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The worst food trend of 2022

Hint: It involves TikTok, party food, grease—and an over-indulgent twist

2022 has been a big year for butter. (Felicity Tai, Pexels)

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Imagine you were a stick of butter in 2022. The beginning of the year would’ve been ordinary enough. But around summertime, things would’ve gotten chaotic. Your price in the UK would’ve begun to climb dramatically enough—30%—to make headlines and to become a talking point in the cost-of-living crisis. In the fall, people in the US would worry you’d gotten too expensive ahead of prime baking season.

But the year’s most unexpected twist would’ve been when you found yourself spread on all manner of nonfood surfaces and headlining an unlikely food trend: the butter board.

Indeed, TikTok enthusiasts made it a very big year for butter. They showed the world innumerable ways to serve the dairy product, first by swirling it around on some version of a board, then by adding garnishes that ranged from appetizing—radishes, toast—to ridiculous, such as unripe strawberries (because the trend blasted off in October, way past true berry season in most parts of the US).

I’m a butter fanatic. It was, in fact, the behind-the-scenes star of the best dishes I ate this year, from the browned butter that takes a chocolate tart over the top at Perilla in London, to the melted stream pulling together the salted egg dressing that flavors fried chicken at Brooklyn’s Pecking House.

It’s just the absurdity of a butter board as a new holiday party trick that makes it untenable to me. A pile of good butter with accouterments certainly has a place on a restaurant table—the trend seems to have officially gotten its start via chef Joshua McFadden in Oregon. He created butter-slathered planks for farm dinners as a way to highlight seasonal ingredients and different breads. It’s fine when you’re at a table with people you’ve chosen to eat with, as well as a great opportunity to show off the outstanding varieties of butter available on store shelves. And yes, it’s a less expensive way to outfit a board than with cheese or charcuterie.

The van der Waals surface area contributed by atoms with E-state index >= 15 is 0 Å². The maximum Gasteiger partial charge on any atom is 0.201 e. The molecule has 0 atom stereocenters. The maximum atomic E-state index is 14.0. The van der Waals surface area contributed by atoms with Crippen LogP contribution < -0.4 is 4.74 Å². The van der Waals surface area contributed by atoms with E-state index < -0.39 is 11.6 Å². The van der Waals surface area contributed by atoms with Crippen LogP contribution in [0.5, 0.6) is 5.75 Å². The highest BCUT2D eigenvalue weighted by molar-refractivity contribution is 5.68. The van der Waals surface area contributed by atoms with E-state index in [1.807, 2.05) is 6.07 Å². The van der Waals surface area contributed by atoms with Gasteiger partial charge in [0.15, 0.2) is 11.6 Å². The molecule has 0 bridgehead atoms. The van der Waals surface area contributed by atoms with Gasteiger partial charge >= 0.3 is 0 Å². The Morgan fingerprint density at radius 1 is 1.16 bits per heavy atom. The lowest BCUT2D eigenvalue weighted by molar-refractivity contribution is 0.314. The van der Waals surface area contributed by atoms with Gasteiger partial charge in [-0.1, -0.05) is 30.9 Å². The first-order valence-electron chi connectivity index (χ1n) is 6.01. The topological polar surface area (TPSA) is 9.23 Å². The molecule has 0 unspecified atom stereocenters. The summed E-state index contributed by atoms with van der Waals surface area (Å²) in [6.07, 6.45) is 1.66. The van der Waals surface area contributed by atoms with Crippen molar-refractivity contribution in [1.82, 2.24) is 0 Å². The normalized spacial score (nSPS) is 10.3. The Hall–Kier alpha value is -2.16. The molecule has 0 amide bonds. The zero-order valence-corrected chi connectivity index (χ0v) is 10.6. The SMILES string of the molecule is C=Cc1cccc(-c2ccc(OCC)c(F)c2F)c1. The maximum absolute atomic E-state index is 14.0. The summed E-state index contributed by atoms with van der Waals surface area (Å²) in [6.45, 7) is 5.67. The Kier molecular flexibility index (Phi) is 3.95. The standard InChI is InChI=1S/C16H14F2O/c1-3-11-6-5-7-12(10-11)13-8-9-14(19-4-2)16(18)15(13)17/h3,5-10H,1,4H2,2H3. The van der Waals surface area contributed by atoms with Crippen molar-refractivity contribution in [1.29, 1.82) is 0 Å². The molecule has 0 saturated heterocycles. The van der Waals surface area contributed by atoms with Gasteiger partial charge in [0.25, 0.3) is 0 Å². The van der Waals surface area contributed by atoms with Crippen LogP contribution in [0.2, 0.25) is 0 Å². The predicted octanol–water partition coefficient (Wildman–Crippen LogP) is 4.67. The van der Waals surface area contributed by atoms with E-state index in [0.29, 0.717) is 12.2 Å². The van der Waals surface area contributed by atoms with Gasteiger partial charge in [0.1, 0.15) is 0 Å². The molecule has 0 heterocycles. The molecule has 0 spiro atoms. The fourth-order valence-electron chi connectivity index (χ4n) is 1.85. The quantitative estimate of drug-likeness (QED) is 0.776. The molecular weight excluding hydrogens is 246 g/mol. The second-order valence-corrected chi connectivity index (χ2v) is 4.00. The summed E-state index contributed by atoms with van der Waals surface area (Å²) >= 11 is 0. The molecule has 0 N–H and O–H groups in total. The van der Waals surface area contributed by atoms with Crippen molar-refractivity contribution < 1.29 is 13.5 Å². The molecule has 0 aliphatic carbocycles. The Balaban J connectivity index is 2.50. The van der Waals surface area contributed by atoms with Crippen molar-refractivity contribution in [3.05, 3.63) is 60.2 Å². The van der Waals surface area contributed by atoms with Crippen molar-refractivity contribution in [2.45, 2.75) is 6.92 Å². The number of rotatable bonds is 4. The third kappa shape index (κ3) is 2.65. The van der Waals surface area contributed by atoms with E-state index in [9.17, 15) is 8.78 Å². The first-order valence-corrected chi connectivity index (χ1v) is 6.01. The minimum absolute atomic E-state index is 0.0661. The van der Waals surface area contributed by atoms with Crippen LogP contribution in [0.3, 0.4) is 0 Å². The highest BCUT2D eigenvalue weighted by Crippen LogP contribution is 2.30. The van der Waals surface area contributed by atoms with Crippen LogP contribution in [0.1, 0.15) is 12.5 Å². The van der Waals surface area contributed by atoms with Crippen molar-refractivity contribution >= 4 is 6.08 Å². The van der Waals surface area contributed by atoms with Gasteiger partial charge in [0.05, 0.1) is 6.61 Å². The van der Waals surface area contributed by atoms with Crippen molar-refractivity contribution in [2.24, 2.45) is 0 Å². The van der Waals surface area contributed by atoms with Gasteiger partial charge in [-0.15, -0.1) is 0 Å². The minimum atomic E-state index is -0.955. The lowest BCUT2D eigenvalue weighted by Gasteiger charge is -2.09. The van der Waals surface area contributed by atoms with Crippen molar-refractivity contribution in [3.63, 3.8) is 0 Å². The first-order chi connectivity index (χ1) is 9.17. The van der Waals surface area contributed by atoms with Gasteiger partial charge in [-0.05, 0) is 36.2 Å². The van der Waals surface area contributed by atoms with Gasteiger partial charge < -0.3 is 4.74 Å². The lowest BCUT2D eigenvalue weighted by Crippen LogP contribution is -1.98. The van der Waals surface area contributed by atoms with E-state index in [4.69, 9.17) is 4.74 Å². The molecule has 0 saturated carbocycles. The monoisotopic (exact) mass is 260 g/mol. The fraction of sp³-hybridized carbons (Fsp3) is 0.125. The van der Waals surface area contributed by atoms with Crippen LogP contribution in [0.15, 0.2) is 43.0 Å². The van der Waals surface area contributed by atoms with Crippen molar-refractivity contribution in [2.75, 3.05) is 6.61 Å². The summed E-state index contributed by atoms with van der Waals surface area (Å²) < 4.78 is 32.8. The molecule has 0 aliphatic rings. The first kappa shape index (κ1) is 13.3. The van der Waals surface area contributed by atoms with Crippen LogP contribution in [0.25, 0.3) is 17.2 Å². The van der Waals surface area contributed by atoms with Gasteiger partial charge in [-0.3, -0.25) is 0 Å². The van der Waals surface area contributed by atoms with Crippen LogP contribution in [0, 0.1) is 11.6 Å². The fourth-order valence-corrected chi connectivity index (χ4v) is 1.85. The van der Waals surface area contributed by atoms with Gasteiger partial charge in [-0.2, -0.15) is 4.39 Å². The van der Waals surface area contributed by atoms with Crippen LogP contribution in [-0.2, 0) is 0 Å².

But the concept of putting out a platter of room-temperature butter(s) at a party and having innumerable people coming through and swiping? It’s hard to think of something less palatable (not to mention hygienic) than that. And then there’s the issue of cleaning up the greasy mess afterward.

But, some will ask, is TikTok the real problem? Isn’t the trending agent what’s at fault here?

I say no. TikTok is responsible for proliferating any number of bad food trends—just this year, we have it to blame for spreading the word about Nyquil-infused sleepy chicken and healthy Coke. And for creating time-sucking, viral videos touting “pink sauce” and “it’s a chicken salad.”

Still, I believe it’s also a powerful force for good in the food world. It will remind some of us of the early days of the Food Network in the 1990s and, specifically, the rise of Emeril Lagasse. Did the omnipresent shout of “Bam!” get tiresome? Did people start overseasoning all their food with the Creole spices Lagasse promoted? Did too many dinner parties become wannabe cooking shows? Yes, yes, yes. But Lagasse in particular and early food TV stars in general got the public excited to talk about food, and interested in the process of preparing it, in a way that hadn’t happened since the heyday of Julia Child. And by extension, home cooking became a much more popular pastime. (Food TV also ushered in the era of the celebrity chef, but that’s another story.) 

Likewise, TikTok has spurred a new generation of people to make dishes they might’ve once just ordered in, and to create content with it. Dalgona coffee was a great way to get people excited about instant coffee when resources were limited in the early days of the pandemic. Baked feta pasta is a legit delicious and simple way to make a cheese and tomato sauce for noodles.

Just, please, not the butter board.

Written by Kate Krader, food editor, Bloomberg. 

Also read | Try this buttery biscuit recipe inspired by an Emmy winner

 

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